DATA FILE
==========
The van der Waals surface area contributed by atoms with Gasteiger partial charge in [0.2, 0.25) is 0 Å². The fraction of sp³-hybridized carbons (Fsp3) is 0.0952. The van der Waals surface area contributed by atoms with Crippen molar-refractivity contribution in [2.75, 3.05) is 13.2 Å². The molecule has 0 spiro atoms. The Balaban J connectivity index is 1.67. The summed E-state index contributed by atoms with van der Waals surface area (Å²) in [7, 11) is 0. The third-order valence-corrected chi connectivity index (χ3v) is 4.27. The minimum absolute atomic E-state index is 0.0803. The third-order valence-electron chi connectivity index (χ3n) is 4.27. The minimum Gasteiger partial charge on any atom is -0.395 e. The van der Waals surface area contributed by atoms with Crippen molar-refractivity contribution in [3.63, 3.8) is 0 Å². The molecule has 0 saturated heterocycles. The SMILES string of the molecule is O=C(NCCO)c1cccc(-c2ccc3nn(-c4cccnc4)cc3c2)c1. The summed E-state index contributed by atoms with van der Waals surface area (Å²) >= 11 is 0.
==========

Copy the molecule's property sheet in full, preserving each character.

The van der Waals surface area contributed by atoms with Gasteiger partial charge in [0.2, 0.25) is 0 Å². The fraction of sp³-hybridized carbons (Fsp3) is 0.0952. The van der Waals surface area contributed by atoms with Crippen molar-refractivity contribution in [2.75, 3.05) is 13.2 Å². The molecule has 0 spiro atoms. The Balaban J connectivity index is 1.67. The summed E-state index contributed by atoms with van der Waals surface area (Å²) in [7, 11) is 0. The third-order valence-corrected chi connectivity index (χ3v) is 4.27. The minimum absolute atomic E-state index is 0.0803. The third-order valence-electron chi connectivity index (χ3n) is 4.27. The minimum Gasteiger partial charge on any atom is -0.395 e. The van der Waals surface area contributed by atoms with Crippen molar-refractivity contribution in [3.63, 3.8) is 0 Å². The molecule has 0 saturated heterocycles. The SMILES string of the molecule is O=C(NCCO)c1cccc(-c2ccc3nn(-c4cccnc4)cc3c2)c1. The summed E-state index contributed by atoms with van der Waals surface area (Å²) >= 11 is 0.